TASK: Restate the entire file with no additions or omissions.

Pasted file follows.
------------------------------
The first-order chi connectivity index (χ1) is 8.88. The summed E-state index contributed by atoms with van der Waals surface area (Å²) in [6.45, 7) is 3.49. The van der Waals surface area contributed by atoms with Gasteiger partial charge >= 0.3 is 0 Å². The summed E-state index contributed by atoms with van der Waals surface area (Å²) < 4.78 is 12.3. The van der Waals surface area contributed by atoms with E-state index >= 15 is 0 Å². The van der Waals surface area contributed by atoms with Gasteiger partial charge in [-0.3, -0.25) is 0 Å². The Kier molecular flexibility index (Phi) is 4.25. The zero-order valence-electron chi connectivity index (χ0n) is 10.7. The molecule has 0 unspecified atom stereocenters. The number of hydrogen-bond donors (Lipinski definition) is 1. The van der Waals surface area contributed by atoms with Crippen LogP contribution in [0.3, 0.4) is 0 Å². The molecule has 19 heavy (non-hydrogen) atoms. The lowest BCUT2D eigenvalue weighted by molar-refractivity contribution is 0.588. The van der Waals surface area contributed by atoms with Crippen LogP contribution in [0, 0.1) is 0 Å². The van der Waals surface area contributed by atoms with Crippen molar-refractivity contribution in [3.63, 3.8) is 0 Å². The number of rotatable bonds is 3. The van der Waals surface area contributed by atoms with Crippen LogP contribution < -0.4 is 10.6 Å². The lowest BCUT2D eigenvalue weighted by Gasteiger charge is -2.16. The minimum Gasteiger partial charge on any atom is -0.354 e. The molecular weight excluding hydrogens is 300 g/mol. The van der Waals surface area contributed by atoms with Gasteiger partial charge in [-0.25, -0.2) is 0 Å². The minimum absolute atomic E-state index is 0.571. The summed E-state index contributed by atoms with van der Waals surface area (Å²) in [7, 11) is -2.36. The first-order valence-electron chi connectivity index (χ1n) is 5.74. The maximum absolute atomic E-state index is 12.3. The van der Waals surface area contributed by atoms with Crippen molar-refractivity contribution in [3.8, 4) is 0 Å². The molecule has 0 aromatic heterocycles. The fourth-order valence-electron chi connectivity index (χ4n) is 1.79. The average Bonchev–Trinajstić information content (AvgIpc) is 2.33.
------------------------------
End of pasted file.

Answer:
The first-order chi connectivity index (χ1) is 8.88. The summed E-state index contributed by atoms with van der Waals surface area (Å²) in [6.45, 7) is 3.49. The van der Waals surface area contributed by atoms with Gasteiger partial charge >= 0.3 is 0 Å². The summed E-state index contributed by atoms with van der Waals surface area (Å²) < 4.78 is 12.3. The van der Waals surface area contributed by atoms with E-state index >= 15 is 0 Å². The van der Waals surface area contributed by atoms with Gasteiger partial charge in [-0.3, -0.25) is 0 Å². The Kier molecular flexibility index (Phi) is 4.25. The zero-order valence-electron chi connectivity index (χ0n) is 10.7. The molecule has 0 unspecified atom stereocenters. The number of hydrogen-bond donors (Lipinski definition) is 1. The van der Waals surface area contributed by atoms with Crippen LogP contribution in [0.3, 0.4) is 0 Å². The molecule has 19 heavy (non-hydrogen) atoms. The lowest BCUT2D eigenvalue weighted by molar-refractivity contribution is 0.588. The van der Waals surface area contributed by atoms with Crippen LogP contribution in [0, 0.1) is 0 Å². The van der Waals surface area contributed by atoms with Crippen molar-refractivity contribution in [3.63, 3.8) is 0 Å². The number of rotatable bonds is 3. The van der Waals surface area contributed by atoms with Crippen LogP contribution < -0.4 is 10.6 Å². The lowest BCUT2D eigenvalue weighted by Gasteiger charge is -2.16. The minimum Gasteiger partial charge on any atom is -0.354 e. The molecular weight excluding hydrogens is 300 g/mol. The van der Waals surface area contributed by atoms with Gasteiger partial charge in [-0.25, -0.2) is 0 Å². The minimum absolute atomic E-state index is 0.571. The summed E-state index contributed by atoms with van der Waals surface area (Å²) in [7, 11) is -2.36. The first-order valence-electron chi connectivity index (χ1n) is 5.74. The maximum absolute atomic E-state index is 12.3. The van der Waals surface area contributed by atoms with Crippen molar-refractivity contribution in [3.8, 4) is 0 Å². The molecule has 0 aromatic heterocycles. The fourth-order valence-electron chi connectivity index (χ4n) is 1.79. The average Bonchev–Trinajstić information content (AvgIpc) is 2.33.